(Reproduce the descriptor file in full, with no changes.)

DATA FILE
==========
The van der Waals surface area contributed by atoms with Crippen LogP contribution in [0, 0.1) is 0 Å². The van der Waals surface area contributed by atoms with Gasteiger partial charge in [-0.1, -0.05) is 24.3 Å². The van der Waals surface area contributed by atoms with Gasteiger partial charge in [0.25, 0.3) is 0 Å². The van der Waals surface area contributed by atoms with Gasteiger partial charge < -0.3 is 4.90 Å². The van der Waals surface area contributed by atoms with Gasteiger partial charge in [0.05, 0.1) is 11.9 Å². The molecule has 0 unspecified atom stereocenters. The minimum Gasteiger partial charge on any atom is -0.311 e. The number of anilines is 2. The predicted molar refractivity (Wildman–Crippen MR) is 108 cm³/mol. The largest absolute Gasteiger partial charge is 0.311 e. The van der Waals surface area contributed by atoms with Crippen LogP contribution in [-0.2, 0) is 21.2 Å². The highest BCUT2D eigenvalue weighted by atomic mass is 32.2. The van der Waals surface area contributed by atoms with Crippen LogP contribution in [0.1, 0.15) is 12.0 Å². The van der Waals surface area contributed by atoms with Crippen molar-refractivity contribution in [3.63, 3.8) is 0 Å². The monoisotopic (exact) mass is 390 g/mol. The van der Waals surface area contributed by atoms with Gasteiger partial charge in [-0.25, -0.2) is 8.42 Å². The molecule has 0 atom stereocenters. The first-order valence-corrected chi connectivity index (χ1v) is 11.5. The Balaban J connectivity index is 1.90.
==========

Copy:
The van der Waals surface area contributed by atoms with Crippen LogP contribution in [0, 0.1) is 0 Å². The van der Waals surface area contributed by atoms with Gasteiger partial charge in [-0.1, -0.05) is 24.3 Å². The van der Waals surface area contributed by atoms with Gasteiger partial charge in [0.25, 0.3) is 0 Å². The van der Waals surface area contributed by atoms with Gasteiger partial charge < -0.3 is 4.90 Å². The van der Waals surface area contributed by atoms with Gasteiger partial charge in [0.05, 0.1) is 11.9 Å². The molecule has 0 unspecified atom stereocenters. The minimum Gasteiger partial charge on any atom is -0.311 e. The number of anilines is 2. The predicted molar refractivity (Wildman–Crippen MR) is 108 cm³/mol. The largest absolute Gasteiger partial charge is 0.311 e. The van der Waals surface area contributed by atoms with Crippen LogP contribution in [-0.2, 0) is 21.2 Å². The highest BCUT2D eigenvalue weighted by atomic mass is 32.2. The van der Waals surface area contributed by atoms with Crippen LogP contribution in [0.1, 0.15) is 12.0 Å². The van der Waals surface area contributed by atoms with Crippen molar-refractivity contribution in [3.63, 3.8) is 0 Å². The monoisotopic (exact) mass is 390 g/mol. The van der Waals surface area contributed by atoms with Gasteiger partial charge in [-0.25, -0.2) is 8.42 Å². The molecule has 0 atom stereocenters. The first-order valence-corrected chi connectivity index (χ1v) is 11.5. The Balaban J connectivity index is 1.90.